Ms. Meyer commented that the proposed new entrance route would cross a secondary access walk that has special design significance: this walk is aligned with the Washington Monument, while nearby 16th Street is aligned with the White House. She said that any alteration of this walk's alignment would have some effect on this feature. She added that the proposed access point for the new entrance route is clearly the best location; she said that she had been concerned that the proposed five-foot-wide opening would be too narrow relative to the eight-foot height of the existing wall, but now understands it is not a retaining wall, and a person passing through it at this point will remain at grade. For the proposed materials, Ms. Meyer suggested using a simpler pavement to provide a distinction from the original paving, perhaps using concrete without aggregate because aggregate is so characteristic of Earley's work. She commented that the 'Otto Luyken' cherry laurel is typical of commercial projects and is therefore not an appropriate plant material for a national park in Washington. Ms. O'Donnell responded that the National Park Service only has enough staff to perform simple maintenance in Meridian Hill Park three times yearly, and the plants therefore need to be durable and able to retain a formal shape within this maintenance schedule. She also agreed to reconsider the specification of plant materials.

Mr. Krieger acknowledged the deftness and sensitivity of the proposed new entrance walk; however, he said, that John Earley would have been able to accommodate barrier-free access with exuberance. While accepting the proposed solution as appropriate, he expressed regret that the new entrance walk has to be slid in rather than treated expressively.

Chairman Powell congratulated the design team for developing a sensitive solution. Upon a motion by Ms. Meyer, the Commission approved the concept contingent on consideration of the Commission's comments about subtlety in materials and new lighting, and further consideration of changes to the plant palette; the Commission delegated final review and approval to the staff.

3. CFA 19/FEB/15-3, C&O Canal National Historic Park, C&O Canal at the 34th Street pedestrian bridge. New dock. Final. (Previous: CFA 22/JAN/15-j.) (Reviewed by Old Georgetown Board: 5 February 2015.) Mr. Luebke introduced the third project submitted by the National Park Service, the final design for a new dock in Georgetown along the Chesapeake & Ohio (C&O) Canal, within the C&O Canal National Historic Park. The proposed dock, east of 34th Street and near an existing pedestrian bridge, would provide improved access to the canal for canoers and kayakers. The project has been reviewed twice by the Commission's Old Georgetown Board (OGB), which has provided the Commission a recommendation for approval. He said that the staff supports the project but requests guidance from the Commission on the appropriateness and configuration of the combined planter-bench elements proposed at the edge of the canal's towpath. The OGB had suggested reconfiguring the benches without planters to allow an unimpeded view along the canal; the staff is concerned that the planters would require constant maintenance and would introduce an unprecedented and decorative character within the historic industrial waterfront landscape. He asked Peter May of the National Park Service to begin the presentation.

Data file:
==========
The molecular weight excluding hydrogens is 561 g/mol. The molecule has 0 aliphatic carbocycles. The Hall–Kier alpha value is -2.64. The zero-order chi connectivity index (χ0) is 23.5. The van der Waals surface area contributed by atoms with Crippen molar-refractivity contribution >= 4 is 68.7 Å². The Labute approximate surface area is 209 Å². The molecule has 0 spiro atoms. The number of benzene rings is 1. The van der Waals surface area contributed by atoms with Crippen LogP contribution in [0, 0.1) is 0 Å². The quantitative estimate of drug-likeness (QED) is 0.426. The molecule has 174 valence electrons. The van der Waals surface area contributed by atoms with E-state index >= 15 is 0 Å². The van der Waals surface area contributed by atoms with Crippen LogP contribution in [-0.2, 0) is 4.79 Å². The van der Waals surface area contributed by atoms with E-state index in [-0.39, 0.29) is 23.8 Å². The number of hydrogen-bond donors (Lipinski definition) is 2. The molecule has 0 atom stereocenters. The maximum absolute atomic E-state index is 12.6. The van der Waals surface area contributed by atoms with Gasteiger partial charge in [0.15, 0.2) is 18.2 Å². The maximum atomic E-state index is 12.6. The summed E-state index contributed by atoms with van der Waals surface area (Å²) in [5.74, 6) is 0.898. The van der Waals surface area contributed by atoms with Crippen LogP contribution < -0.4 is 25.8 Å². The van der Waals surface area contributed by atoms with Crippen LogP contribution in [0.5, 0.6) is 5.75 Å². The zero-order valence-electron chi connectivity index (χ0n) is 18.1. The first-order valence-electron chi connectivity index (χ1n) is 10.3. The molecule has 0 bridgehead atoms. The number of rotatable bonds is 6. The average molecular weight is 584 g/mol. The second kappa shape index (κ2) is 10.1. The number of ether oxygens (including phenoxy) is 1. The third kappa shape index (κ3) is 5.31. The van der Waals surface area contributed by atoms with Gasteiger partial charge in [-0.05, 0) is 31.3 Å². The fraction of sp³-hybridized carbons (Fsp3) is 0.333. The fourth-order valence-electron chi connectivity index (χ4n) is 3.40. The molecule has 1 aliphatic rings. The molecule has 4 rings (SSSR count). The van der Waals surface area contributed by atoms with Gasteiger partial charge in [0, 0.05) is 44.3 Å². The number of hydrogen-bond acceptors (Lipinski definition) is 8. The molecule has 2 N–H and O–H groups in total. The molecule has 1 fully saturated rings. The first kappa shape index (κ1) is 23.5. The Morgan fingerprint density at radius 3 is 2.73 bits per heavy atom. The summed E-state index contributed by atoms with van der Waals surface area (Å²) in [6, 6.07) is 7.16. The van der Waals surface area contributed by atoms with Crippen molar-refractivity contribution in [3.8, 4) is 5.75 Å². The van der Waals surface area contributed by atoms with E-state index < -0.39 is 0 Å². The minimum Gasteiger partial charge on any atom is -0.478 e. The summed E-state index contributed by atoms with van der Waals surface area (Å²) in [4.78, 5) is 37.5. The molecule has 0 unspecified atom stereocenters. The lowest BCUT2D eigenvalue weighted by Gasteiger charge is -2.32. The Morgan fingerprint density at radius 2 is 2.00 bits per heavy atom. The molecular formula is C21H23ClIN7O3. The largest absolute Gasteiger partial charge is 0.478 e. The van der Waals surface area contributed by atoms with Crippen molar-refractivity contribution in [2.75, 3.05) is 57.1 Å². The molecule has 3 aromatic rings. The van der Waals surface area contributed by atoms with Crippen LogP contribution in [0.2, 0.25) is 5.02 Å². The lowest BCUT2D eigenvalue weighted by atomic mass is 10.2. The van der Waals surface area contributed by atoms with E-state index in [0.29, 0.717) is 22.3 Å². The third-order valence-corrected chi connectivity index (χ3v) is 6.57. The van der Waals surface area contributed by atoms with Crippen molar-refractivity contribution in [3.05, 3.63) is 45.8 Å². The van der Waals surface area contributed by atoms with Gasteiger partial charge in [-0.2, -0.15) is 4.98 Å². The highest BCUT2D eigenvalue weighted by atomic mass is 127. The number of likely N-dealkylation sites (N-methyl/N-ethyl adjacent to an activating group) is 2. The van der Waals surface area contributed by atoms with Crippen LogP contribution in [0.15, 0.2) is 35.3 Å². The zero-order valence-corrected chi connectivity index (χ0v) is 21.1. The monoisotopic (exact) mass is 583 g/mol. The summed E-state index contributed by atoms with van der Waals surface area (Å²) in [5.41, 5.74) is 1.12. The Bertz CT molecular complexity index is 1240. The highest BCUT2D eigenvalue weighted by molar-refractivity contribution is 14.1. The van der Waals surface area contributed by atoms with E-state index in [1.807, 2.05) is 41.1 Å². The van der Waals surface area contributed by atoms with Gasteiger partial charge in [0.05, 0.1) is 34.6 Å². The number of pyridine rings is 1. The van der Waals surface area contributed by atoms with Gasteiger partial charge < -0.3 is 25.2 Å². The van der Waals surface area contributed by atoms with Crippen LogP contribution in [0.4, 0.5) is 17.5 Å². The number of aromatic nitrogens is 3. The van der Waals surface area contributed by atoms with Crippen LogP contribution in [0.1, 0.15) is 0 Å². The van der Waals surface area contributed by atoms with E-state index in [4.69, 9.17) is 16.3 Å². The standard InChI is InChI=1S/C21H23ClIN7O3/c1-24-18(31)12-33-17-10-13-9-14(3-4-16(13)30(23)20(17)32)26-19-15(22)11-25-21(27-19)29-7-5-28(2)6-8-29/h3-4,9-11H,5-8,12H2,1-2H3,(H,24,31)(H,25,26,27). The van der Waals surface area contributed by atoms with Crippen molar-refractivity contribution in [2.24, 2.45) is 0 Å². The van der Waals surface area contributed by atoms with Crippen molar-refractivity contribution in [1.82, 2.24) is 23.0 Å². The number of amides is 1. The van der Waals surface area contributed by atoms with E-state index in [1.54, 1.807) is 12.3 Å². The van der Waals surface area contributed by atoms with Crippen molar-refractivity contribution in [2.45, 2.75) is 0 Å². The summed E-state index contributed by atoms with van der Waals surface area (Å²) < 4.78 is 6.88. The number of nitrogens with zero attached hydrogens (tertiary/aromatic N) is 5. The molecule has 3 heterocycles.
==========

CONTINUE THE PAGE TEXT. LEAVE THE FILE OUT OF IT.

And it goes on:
Mr. May said that this project is a joint effort between the National Park Service and the Georgetown Business Improvement District (BID), which has been working with the park staff to make significant improvements to the one-mile segment of the canal that runs through Georgetown. He noted that most of the initiatives involve programming or restoration that would not come to the Commission. He introduced Maggie Downing of the BID and designer Scott Walzak of MakeDC to present the project.

Ms. Downing said that the BID has created a non-profit fundraising entity, Georgetown Heritage, which will supply funds for restoration projects and other improvements along the canal. The proposed dock, located in a deteriorated area behind 3333 Water Street, is a pilot project. She noted that the canal's bicentennial will occur in 2028, and its 50th anniversary as a national park is in 2021.